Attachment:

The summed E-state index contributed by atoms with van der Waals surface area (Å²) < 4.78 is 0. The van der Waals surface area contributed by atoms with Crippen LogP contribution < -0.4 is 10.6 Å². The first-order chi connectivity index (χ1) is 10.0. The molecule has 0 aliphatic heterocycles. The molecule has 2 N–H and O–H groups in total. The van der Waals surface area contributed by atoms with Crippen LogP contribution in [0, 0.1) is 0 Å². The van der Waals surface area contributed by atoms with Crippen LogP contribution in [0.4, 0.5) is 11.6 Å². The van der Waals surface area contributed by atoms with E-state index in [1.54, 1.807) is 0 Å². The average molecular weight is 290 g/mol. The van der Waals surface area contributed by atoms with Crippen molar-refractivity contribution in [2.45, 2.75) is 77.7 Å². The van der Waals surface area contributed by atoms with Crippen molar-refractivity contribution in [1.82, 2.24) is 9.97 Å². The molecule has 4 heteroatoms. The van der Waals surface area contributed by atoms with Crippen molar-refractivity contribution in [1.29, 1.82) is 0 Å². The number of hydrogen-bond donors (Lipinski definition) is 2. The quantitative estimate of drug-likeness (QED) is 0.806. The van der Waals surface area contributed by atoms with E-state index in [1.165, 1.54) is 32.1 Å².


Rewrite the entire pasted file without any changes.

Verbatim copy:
The summed E-state index contributed by atoms with van der Waals surface area (Å²) < 4.78 is 0. The van der Waals surface area contributed by atoms with Crippen LogP contribution < -0.4 is 10.6 Å². The first-order chi connectivity index (χ1) is 10.0. The molecule has 0 aliphatic heterocycles. The molecule has 2 N–H and O–H groups in total. The van der Waals surface area contributed by atoms with Crippen LogP contribution in [0, 0.1) is 0 Å². The van der Waals surface area contributed by atoms with Crippen LogP contribution in [0.4, 0.5) is 11.6 Å². The van der Waals surface area contributed by atoms with E-state index in [1.54, 1.807) is 0 Å². The average molecular weight is 290 g/mol. The van der Waals surface area contributed by atoms with Crippen molar-refractivity contribution in [2.45, 2.75) is 77.7 Å². The van der Waals surface area contributed by atoms with Crippen molar-refractivity contribution in [1.82, 2.24) is 9.97 Å². The molecule has 4 heteroatoms. The van der Waals surface area contributed by atoms with Crippen molar-refractivity contribution in [1.29, 1.82) is 0 Å². The number of hydrogen-bond donors (Lipinski definition) is 2. The quantitative estimate of drug-likeness (QED) is 0.806. The van der Waals surface area contributed by atoms with E-state index in [1.165, 1.54) is 32.1 Å².